The next three days were the worst days of Hana’s life. As a soldier, she had certainly stared death in the face before, but never like this. Always before she’d had a gun in her hand, ready to defy her fate with every fiber of her being. But sitting and waiting for the end to come like this was nothing that Hana had ever experienced before. And it was terrible.
For the first day, Hana was determined to preserve her strength so that she could take advantage as soon as an opportunity to escape presented itself. She sat quietly and meditated, using a trick that Arcten had taught her to focus her thoughts and control her passion. She had often used it before missions, and she had found it to be extremely helpful. In fact, she had done it before every mission after she’d learned it, except for the fateful mission to Trisitania when Arcten had been killed.
That thought flitted across Hana’s mind as she meditated, and she flicked it away angrily. She needed to have her mind calm and empty, if she was going to harness all of her energy and passion and direct it towards escaping.
But by the morning of the second day, she began to wonder if an opportunity to escape was even going to present itself. She had assumed that the guards would feed her, but she had not seen or heard a soul since she’d been tossed back into her cell after her interview with Ven Ron. It was beginning to look as if Ron didn’t have any interest in feeding someone who was going to be executed in a few days anyway.
By the end of the second day, Hana began to worry. Even though she was using her meditation trick to preserve her energy and focus her strength, if she didn’t get any food or water, she wouldn’t have any strength left to focus. But she had even more to worry about than lack of nourishment. She had suspected, when she initially came to in her cell, that she’d been drugged. Originally she’d imagined that whatever food or water she was given would be laced with the same drug, which would have been a complication, but one she was prepared to deal with. But then she began to suspect that they weren’t going to feed her, which was also a complication, but at least the effects of the drug they’d given her would wear off. But after two days, she felt even more groggy and disoriented than she had at first, leading her to suspect that they were putting the drug in the air she was breathing.
So, on the day of her execution, she was starving, dehydrated, and intoxicated. Hana was not a person to give up easily, but her situation was looking grimmer than she could have imagined at first. She really had been confident that she would be able to break out of the Great Hall before her scheduled execution drew near, but Ron had seemingly thought of everything. By the time the guards came to take her to her execution, she would be so weak that there would be no way she’d be able to fight her way out, even if her hands and feet were free.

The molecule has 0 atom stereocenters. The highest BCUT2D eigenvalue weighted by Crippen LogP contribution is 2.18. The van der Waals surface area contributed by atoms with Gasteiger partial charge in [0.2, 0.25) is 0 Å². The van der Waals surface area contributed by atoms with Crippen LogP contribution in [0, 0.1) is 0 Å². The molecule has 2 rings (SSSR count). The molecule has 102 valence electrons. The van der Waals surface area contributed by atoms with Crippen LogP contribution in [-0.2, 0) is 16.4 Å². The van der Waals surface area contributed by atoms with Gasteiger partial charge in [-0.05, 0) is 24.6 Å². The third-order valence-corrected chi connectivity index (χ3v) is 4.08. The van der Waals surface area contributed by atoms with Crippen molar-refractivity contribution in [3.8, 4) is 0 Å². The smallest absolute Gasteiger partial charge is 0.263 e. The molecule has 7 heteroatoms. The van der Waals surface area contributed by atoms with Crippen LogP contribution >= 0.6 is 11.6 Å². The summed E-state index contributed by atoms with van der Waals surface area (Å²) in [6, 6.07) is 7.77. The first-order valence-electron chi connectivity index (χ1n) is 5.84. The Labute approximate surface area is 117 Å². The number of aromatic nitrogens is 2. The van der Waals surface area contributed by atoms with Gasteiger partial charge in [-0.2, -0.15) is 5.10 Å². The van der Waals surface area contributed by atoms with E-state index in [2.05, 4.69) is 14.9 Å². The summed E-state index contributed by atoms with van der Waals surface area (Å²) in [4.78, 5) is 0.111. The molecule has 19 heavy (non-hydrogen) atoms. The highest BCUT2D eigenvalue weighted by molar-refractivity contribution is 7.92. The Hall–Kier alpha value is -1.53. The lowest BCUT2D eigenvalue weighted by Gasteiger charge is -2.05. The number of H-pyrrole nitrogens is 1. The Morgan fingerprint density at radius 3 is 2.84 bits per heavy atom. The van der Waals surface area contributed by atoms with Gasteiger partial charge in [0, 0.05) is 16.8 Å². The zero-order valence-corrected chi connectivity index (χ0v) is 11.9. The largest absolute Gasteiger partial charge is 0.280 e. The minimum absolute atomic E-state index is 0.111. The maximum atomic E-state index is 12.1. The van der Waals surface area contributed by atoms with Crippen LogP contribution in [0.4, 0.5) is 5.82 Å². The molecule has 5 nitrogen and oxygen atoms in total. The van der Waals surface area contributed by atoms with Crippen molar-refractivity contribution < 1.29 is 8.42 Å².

Lack of food and water, not to mention being drugged, can do funny things to a person’s mind, so it was no surprise that when Hana’s cell door opened around noon on the third day and Xeliana Merane walked in the door, her first thought was that she was hallucinating. Her second thought was that Xeliana had betrayed her and was working for Ven Ron. Which was why she greeted Xeliana by screaming incoherently and thrashing around like a madwoman in an attempt to free herself from her chains.
“Wow!” Xeliana exclaimed, taken aback. “That’s a…disturbing way to greet someone. Have they broken you already?”
“I’ll break you!” Hana snarled. “How dare you turn against me like this? I thought you were my friend!”
“Turn against you?’ Xeliana said, her eyes widening in surprise. “What are you talking about? I’m here to rescue you!”
“Oh!” Hana exclaimed, calming down instantly. “Well, in that case, what are you waiting for?”
“For you to stop acting like a crazy person,” Xeliana replied, raising an eyebrow.
“Look, the last couple of days haven’t exactly been conducive to my sanity,” Hana said, half exasperated and half embarrassed. “Now, do you have the key for these chains, or not?” In response, Xeliana grinned and pulled a heavy metal key out of her pocket, which she used to unlock the shackles on Hana’s wrists and ankles.
“Thanks,” Hana said, rubbing her wrists. She tried to stand up, but immediately wobbled and fell back down onto the ground. Before she hit, Xeliana was by her side, helping her back up.
“They’ve been pumping diloxitin into the air in this cell since before you were put in here,” Xeliana said.
“I wondered if it was something like that,” Hana said with a frown, leaning on her friend.
“We shut it down a few minutes ago, but it’ll take a little while for the drug to get out of your system,” Xeliana said, helping Hana through the door. Outside, in the hall, were Vedregela, Velencias, and Shalaminas. At the sight of the four of them, despite how awful she felt, a broad grin spread across her face.
“You guys,” she said, her voice cracking with emotion. “What would I do without you?”
“Well, by my estimate,” Velencias said, glancing at his watch, “without us you’d be dead in three hours.”
“Then I’m glad you’re here,” Hana said, her smile getting even bigger. Velencias grinned back at her, and then, somewhat surprisingly for him, his face went red and he dropped his eyes. Hana raised an eyebrow at this, but before she could say anything, Xeliana spoke.
“Okay, as touching a reunion as this is, we’re all outlaws now, and we’re still in the dungeon of the Great Hall,” she said. “So how about we get out of here first, and catch up later?” There was a hearty round of agreement at this, and they set off to complete their escape.
To be continued…